“There are some lads on our team that are fabulous footballers and just don’t like doing media stuff. For people to kind of nearly be offended that they won’t change their personality and want to engage (is wrong).

“Like, we have lads, like myself probably and Bernard Brogan and Philly Mac who are in the media a fair amount, people who enjoy it, and it benefits them or whatever, and they do it.

Bernard Brogan and Philip McMahon with the Sam Maguire Bernard Brogan and Philly McMahon after the 2016 All-Ireland final win. Source: James Crombie/INPHO

“But then I don’t think it’s fair (that) someone, just because they’re good at football, to go out into a relatively intimidating environment to do something that they don’t enjoy doing.

“I think the Dublin team has been looked at as a whole whereas it’s just really a series of individual personalities. That’s my take on it anyway.”

Another issue in the off-season McCaffrey did have was the suggestion that the Dublin squad had been warned off heading to Australia with the International Rules squad.

“I don’t think it was cheap. I don’t know Dick, and I didn’t read his article in the end. He’s entitled to his opinion, and I’m sure there were a lot of people who shared it with him.

“But Twitter can be the bane of your life at times. It can also be great. I just tried to make a point that there was nearly a perception out there we had all been told not to go and play the International Rules, and it couldn’t have been further than the truth.

“I would have loved to, obviously couldn’t. I know Paul Mannion tried to give it a lash for a while, but Crokes went on for a bit, and he’s gone travelling around South America now for a bit.

“So it was individual reasons for not doing it, as opposed to this blanket ‘ah, the Dubs don’t care’. I’ve taken massive pride in the two times I represented Ireland, and didn’t like the insinuation that we don’t appreciate it, or don’t take pride in representing your country.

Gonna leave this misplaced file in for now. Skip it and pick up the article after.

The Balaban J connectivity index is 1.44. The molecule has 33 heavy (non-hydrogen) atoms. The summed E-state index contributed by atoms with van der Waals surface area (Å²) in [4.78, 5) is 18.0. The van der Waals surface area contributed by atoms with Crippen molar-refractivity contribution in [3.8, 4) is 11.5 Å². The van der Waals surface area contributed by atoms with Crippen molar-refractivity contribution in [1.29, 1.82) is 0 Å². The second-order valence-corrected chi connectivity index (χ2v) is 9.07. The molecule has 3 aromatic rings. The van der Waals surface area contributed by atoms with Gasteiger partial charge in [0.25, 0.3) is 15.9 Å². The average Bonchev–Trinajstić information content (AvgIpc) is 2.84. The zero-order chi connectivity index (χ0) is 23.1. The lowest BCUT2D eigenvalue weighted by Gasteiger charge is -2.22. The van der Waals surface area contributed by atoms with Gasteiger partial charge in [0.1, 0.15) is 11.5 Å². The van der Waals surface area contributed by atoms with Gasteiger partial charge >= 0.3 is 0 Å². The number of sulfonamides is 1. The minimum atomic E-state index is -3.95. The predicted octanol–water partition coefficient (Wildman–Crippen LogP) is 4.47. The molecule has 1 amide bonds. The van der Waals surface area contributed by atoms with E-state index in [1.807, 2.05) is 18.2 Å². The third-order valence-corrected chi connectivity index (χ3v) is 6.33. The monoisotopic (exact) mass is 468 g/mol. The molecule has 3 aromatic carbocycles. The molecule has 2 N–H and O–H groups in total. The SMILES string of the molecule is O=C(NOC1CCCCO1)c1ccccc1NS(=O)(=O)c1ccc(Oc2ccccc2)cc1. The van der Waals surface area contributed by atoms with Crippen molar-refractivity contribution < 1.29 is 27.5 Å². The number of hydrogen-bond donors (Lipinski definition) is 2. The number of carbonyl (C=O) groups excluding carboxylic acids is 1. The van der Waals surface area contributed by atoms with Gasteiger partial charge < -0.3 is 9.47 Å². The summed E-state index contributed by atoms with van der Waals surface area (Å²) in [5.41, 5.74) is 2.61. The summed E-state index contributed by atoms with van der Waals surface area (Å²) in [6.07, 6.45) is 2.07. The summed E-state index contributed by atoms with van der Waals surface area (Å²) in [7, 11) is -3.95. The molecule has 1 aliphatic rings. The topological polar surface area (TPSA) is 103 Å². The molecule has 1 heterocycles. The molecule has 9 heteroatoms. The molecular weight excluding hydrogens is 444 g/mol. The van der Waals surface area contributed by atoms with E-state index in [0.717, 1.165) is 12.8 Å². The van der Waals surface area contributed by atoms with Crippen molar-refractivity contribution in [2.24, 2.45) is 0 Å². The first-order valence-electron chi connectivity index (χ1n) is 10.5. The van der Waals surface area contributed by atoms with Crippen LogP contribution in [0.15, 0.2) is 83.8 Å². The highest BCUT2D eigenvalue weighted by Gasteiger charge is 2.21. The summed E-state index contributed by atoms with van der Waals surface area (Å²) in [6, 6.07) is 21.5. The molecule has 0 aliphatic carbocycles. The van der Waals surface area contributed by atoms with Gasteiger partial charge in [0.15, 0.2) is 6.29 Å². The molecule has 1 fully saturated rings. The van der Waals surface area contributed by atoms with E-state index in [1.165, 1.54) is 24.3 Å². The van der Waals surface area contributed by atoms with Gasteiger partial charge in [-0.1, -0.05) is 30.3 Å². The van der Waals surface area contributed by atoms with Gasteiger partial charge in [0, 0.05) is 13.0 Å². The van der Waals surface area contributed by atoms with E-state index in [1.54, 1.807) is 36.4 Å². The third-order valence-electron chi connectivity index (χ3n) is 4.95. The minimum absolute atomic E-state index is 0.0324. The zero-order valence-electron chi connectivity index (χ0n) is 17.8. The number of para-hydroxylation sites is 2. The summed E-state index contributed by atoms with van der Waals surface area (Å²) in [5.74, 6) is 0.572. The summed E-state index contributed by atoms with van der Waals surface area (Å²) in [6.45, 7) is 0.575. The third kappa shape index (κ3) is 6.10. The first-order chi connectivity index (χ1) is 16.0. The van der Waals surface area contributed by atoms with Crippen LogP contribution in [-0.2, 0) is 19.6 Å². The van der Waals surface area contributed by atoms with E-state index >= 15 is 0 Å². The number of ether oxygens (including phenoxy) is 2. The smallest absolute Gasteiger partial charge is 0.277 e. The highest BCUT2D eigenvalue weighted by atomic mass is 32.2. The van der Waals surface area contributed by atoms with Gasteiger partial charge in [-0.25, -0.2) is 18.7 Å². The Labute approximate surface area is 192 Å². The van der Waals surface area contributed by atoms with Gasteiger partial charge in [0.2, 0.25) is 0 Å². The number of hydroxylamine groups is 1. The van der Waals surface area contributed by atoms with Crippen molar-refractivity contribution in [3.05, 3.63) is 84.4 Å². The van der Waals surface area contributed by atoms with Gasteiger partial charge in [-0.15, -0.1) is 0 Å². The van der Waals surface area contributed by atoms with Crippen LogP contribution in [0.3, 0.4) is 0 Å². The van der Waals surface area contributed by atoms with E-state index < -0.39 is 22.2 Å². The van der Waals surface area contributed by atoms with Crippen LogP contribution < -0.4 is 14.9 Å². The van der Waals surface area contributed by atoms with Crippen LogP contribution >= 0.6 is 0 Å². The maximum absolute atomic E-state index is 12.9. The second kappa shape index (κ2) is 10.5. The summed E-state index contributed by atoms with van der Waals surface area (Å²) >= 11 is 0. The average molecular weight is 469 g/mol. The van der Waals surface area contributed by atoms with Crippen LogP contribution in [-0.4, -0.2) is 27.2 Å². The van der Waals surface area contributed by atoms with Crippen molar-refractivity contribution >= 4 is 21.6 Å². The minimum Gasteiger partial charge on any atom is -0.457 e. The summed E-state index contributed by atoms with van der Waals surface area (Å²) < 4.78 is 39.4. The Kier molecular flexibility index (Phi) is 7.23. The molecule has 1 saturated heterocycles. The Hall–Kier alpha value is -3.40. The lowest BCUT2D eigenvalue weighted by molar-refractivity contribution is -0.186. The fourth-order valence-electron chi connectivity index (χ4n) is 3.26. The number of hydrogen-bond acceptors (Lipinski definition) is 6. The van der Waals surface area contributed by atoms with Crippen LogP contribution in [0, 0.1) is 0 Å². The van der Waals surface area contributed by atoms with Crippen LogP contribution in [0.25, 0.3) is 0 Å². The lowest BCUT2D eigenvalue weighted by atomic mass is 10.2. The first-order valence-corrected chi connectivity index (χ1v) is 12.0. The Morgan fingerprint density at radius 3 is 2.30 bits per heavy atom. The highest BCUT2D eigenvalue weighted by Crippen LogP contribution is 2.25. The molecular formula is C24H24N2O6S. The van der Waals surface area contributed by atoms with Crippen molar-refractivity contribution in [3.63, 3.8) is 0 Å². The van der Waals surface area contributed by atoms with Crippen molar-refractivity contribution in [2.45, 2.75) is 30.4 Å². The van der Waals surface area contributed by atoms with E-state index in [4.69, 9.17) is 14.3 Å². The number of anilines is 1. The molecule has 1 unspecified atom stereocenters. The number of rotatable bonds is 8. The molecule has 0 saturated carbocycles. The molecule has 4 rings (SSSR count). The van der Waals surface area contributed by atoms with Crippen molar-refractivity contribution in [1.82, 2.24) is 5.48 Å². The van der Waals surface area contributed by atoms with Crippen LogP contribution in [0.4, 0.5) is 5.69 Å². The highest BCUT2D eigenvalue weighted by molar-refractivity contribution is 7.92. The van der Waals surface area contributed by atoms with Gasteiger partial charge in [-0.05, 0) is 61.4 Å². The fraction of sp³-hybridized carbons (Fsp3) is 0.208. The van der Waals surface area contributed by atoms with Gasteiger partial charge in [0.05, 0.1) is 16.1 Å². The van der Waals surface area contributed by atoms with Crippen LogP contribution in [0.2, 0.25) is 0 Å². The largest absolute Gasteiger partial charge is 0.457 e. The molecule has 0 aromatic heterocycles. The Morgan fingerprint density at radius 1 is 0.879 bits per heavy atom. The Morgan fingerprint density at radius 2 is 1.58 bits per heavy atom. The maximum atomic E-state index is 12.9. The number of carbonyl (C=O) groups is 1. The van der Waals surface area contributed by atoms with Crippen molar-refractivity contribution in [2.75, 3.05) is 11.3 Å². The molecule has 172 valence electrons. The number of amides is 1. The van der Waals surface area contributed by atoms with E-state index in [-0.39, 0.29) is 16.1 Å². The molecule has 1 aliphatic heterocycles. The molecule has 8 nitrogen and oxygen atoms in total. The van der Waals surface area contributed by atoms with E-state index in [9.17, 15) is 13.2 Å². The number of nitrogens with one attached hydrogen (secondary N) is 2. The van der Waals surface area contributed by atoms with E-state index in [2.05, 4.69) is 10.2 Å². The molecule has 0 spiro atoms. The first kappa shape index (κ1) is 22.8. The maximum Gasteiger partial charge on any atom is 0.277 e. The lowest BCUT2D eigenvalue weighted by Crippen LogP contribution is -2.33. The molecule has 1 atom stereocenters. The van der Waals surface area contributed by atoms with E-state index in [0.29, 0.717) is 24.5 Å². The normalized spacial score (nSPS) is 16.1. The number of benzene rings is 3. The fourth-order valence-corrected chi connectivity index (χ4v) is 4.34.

Jack McCaffrey with Roie Gray and Hayden Ballantyne Jack McCaffrey in action in the 2015 EirGrid International Rules test. Source: Ryan Byrne/INPHO

“And there were lads who maybe weren’t asked and would have taken your hand off in a second. I’m not saying the whole Dublin panel should have been asked in, that would have been ludicrous. But it’s equally ludicrous to say the whole Dublin panel said no. I think you have to be fair with that.”

McCaffrey is coming to the end of his college days, finishing up his medicine exams in UCD next April. 2018 will see him having to juggle rotations as a junior doctor with the challenge of breaking back into the Dublin side.

But they are demands he is looking forward to embracing.

“I’ll be making my choices on what I want to do professionally, and football will be second to that. It’s most definitely doable.

“The biggest challenge would be if I end up in a hospital outside Dublin for a period of time, which I most likely will. It’s four three-month rotations, and unless you get a very high mark, you end up doing nine and three, or even six and six.

“But that’s the challenge inter-county footballers around the country have, jump into the car straight after work, travelling back to wherever they are training. I don’t think it will be a massive issue. I hope it won’t

“The way I’ve been advised to go about it is not to set dates of return to play or anything like that but to set four week goals. Initially that was fully straightening the leg, then it was getting crutches. So I’m kind of excited about the next few months, going after a couple of things.”

The42 has just published its first book, Behind The Lines, a collection of some of the year’s best sports stories. Pick up your copy in Eason’s, or order it here today (€10):

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Fintan O'Toole